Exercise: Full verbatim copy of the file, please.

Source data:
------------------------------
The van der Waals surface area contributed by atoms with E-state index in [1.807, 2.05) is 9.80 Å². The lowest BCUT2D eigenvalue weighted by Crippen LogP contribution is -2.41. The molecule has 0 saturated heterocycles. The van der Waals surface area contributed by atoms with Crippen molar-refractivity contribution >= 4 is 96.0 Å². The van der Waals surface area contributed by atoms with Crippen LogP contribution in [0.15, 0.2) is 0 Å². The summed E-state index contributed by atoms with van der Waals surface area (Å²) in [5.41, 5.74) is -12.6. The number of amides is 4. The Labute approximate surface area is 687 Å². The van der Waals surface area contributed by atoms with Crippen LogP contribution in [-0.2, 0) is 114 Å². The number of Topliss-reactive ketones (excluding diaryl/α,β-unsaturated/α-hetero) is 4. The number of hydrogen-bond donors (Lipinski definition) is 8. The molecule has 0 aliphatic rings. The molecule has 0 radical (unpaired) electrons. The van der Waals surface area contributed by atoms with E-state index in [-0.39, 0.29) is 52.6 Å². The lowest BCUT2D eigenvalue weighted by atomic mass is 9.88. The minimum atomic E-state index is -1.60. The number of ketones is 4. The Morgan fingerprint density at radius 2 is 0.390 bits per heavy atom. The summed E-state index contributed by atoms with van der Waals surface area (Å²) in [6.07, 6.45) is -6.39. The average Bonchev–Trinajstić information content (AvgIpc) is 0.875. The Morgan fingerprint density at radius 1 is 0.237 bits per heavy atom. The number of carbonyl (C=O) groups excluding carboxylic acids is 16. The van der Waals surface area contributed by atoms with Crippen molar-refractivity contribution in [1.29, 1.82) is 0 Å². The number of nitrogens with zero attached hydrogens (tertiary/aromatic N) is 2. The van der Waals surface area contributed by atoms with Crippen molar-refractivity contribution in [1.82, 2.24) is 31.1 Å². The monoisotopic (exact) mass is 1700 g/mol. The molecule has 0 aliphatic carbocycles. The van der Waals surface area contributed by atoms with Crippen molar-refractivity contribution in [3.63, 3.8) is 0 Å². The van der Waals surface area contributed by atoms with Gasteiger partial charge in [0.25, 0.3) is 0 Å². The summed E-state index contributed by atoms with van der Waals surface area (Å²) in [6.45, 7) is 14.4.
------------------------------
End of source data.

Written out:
The van der Waals surface area contributed by atoms with E-state index in [1.807, 2.05) is 9.80 Å². The lowest BCUT2D eigenvalue weighted by Crippen LogP contribution is -2.41. The molecule has 0 saturated heterocycles. The van der Waals surface area contributed by atoms with Crippen molar-refractivity contribution >= 4 is 96.0 Å². The van der Waals surface area contributed by atoms with Crippen LogP contribution in [0.15, 0.2) is 0 Å². The summed E-state index contributed by atoms with van der Waals surface area (Å²) in [5.41, 5.74) is -12.6. The number of amides is 4. The Labute approximate surface area is 687 Å². The van der Waals surface area contributed by atoms with Crippen LogP contribution in [-0.2, 0) is 114 Å². The number of Topliss-reactive ketones (excluding diaryl/α,β-unsaturated/α-hetero) is 4. The number of hydrogen-bond donors (Lipinski definition) is 8. The molecule has 0 aliphatic rings. The molecule has 0 radical (unpaired) electrons. The van der Waals surface area contributed by atoms with E-state index in [-0.39, 0.29) is 52.6 Å². The lowest BCUT2D eigenvalue weighted by atomic mass is 9.88. The minimum atomic E-state index is -1.60. The number of ketones is 4. The Morgan fingerprint density at radius 2 is 0.390 bits per heavy atom. The summed E-state index contributed by atoms with van der Waals surface area (Å²) in [6.07, 6.45) is -6.39. The average Bonchev–Trinajstić information content (AvgIpc) is 0.875. The Morgan fingerprint density at radius 1 is 0.237 bits per heavy atom. The number of carbonyl (C=O) groups excluding carboxylic acids is 16. The van der Waals surface area contributed by atoms with Crippen molar-refractivity contribution in [1.29, 1.82) is 0 Å². The number of nitrogens with zero attached hydrogens (tertiary/aromatic N) is 2. The van der Waals surface area contributed by atoms with Crippen molar-refractivity contribution in [1.82, 2.24) is 31.1 Å². The monoisotopic (exact) mass is 1700 g/mol. The molecule has 0 aliphatic carbocycles. The van der Waals surface area contributed by atoms with Crippen molar-refractivity contribution in [3.63, 3.8) is 0 Å². The van der Waals surface area contributed by atoms with Gasteiger partial charge in [0.25, 0.3) is 0 Å². The summed E-state index contributed by atoms with van der Waals surface area (Å²) in [6.45, 7) is 14.4.